Herbert is desperate, as much as possible, to bypass the stage of human poeticizing, and instead to replicate the way that God through nature expressed the unutterable. He feels that this is the true commission of the poet, as a 'friend' tells him:

There is in love a sweetnesse readie penn'd:
Copie out onely that, and save expense. ('Jordan (II)', ll. 17-18)

But the decision to reproduce in words what already exists in nature is not simply one to 'save expense'. Herbert's fear is greater than that of wasted labour. The concern that language may become too rich is connected to a concept of what poetry is for. Quite the opposite from Sir Philip Sidney (writing around 1580), Herbert was quite sure that poetry was not capable of 'making things either better than Nature bringeth forth, or, quite anew, forms such as never were in Nature'. (Sidney, An Apology for Poetry) For Herbert, God is the only and the most almighty creator, and the poet could never hope to rival or out-do him.

His metaphors therefore do not try to adorn the truth, or to distance his poems from the nature or the God that they describe. Rather, they are emblems or hieroglyphs, encapsulating meaning and mystery in a way which allows readers immediately to understand. The seeming simplicity of Herbert's language and images allows readers to feel they can grasp what he is saying, and share in the poems as 'something understood'. The reader of 'Prayer' does not need, then, to 'divine' its meaning; rather, the reader simply experiences the transition from pride to anger and back to humility.


'Something understood'

Donne on the other hand uses lists to keep his readers in the dark, and in suspense, before his final explanation. His poem 'Song (Go, and catch a falling star)' begins a list of impossible tasks, which he later likens to the impossible task of finding 'a woman true, and fair'. The motive which drives the list is the revelation of the ultimate unattainable act, but the reader is left unaware of this until the end of the first stanza, wholly reliant on Donne to provide a rationale for the poem.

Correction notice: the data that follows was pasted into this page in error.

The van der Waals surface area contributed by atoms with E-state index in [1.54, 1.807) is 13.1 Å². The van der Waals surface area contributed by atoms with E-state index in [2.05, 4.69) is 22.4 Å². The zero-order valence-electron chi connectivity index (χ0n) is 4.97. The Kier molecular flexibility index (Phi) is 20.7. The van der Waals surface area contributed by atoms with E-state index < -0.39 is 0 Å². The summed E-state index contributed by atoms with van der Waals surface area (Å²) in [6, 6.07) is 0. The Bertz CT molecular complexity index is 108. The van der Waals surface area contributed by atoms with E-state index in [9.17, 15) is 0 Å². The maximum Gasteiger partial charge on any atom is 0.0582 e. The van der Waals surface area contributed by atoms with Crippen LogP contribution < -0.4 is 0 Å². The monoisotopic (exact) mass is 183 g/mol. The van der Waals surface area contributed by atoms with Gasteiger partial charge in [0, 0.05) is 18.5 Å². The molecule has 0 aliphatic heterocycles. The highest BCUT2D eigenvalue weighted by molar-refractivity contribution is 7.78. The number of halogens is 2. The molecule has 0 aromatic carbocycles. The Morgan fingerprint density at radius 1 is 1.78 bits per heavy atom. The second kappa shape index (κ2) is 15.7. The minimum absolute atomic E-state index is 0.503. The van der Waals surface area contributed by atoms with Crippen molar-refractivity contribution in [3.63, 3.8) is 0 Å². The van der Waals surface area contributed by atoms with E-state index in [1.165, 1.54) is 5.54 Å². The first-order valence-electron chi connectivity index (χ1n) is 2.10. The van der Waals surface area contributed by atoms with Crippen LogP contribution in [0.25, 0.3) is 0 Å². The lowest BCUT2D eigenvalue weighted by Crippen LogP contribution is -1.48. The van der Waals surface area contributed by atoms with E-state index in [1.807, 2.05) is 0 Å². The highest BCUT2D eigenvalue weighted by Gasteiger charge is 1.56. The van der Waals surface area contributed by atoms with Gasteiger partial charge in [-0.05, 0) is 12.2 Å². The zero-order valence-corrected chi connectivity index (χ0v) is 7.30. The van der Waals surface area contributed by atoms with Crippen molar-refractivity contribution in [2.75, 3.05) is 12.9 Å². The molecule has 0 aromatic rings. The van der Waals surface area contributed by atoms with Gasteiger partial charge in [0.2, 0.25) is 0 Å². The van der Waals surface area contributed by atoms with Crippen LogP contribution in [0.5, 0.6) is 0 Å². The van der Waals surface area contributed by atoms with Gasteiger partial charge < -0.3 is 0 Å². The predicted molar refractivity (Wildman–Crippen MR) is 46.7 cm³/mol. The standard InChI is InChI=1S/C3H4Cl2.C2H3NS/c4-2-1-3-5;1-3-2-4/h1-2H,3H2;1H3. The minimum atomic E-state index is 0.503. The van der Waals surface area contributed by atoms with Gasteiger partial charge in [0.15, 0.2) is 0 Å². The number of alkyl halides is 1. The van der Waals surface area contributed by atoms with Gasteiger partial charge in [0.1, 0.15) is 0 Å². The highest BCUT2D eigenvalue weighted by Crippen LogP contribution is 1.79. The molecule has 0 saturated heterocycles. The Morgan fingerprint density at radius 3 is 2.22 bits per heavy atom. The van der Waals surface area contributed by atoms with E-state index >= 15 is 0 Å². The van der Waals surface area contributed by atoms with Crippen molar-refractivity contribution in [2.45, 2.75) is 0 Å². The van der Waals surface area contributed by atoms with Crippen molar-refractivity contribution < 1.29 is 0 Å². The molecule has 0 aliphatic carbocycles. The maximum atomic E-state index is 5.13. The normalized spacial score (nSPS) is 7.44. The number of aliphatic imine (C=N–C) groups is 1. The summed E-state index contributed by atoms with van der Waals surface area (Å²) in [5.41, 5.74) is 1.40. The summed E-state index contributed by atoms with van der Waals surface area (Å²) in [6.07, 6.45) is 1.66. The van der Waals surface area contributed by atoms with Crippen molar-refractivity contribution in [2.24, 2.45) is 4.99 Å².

The reader is even more reliant on Donne in a poem like 'The Flea'. Although to a contemporary reader the conceit would have seemed a little more appropriate because of its connection with other poems about exploring the female body, Donne still needs to explain exactly how 'This flea is you and I'. The immediacy of Herbert's hieroglyphs is replaced by a sense of distance and confusion, soluble only by the intrusion of the poetic voice.

From this position of power within the poem, Donne is able to deliver the list of 'Song' as a set of instructions, prefixed by the verb 'Go'. The imperative form is often found in Donne, even when he addresses God. In one of his Holy Sonnets, he directs him:

Batter my heart, three person'd God,

and he continues his catalogue of instructions, which culminate in the paradoxical command to God, 'imprison me'.

Herbert is far more subservient, and even when violent verbs encroach upon his poems (e.g. in 'The Collar': 'I struck the board, and cry'd, No more'), it is God who is able to still him:

But as I rav'd and grew more fierce and wilde
At every word,
Me thought I heard one calling, child:
And I reply'd, My Lord.

The final word, though Herbert's, is one of obedience and recognition, putting God in the place of authority.

Donne's religious poems, however, stop short of imagining any responsive voices, and the voice of God does not appear in his poetry. Often he ends his poems by pre-empting the response of the reader, or imagined recipient of the poem, thus quieting them. 'The Flea' ends on the twist that in fact the killing of the flea only goes to further prove his case. While it may seem that 'thou triumph'st', in fact, his argument is proven: ''Tis true'. 'Song' ends when Donne tells his (male) reader that even if he were to succeed in the impossible task of finding a faithful woman, she would not remain so anyway. No other voice is allowed to intrude to question, as the poems rest on Donne's ability to prove his images relevant and appropriate, and to safeguard them against queries and complaints. His language gains authority, and his images significance, through his argumentative reasoning.

Herbert on the other hand uses images that are significant in themselves, which imitate nature's mystery rather than surprising or brow-beating the reader. He moves away from Donne's highly performative, authoritative poetic voice to find his own. It is quieter and softer, often found in the whisper of a friend. While at times it is 'fierce and wilde', and always mysterious, it is simple and immediate, full of

Softenesse, and peace, and joy, and love, and blisse.

Eliot is perhaps right, that Herbert learnt from Donne the power of using words astutely, for effect. Yet he does so carefully, and as Eliot goes on to note, he does not use his knowledge of language to claim poetic authority, as Donne does. Rather, he is 'a master of the simple everyday in the right place, and charges it with concentrated meaning' - meaning rich yet simple, mysterious yet transparent, paraphrased from nature yet something that - because it reflects our own experience, and our own nature - can be understood.



Further Reading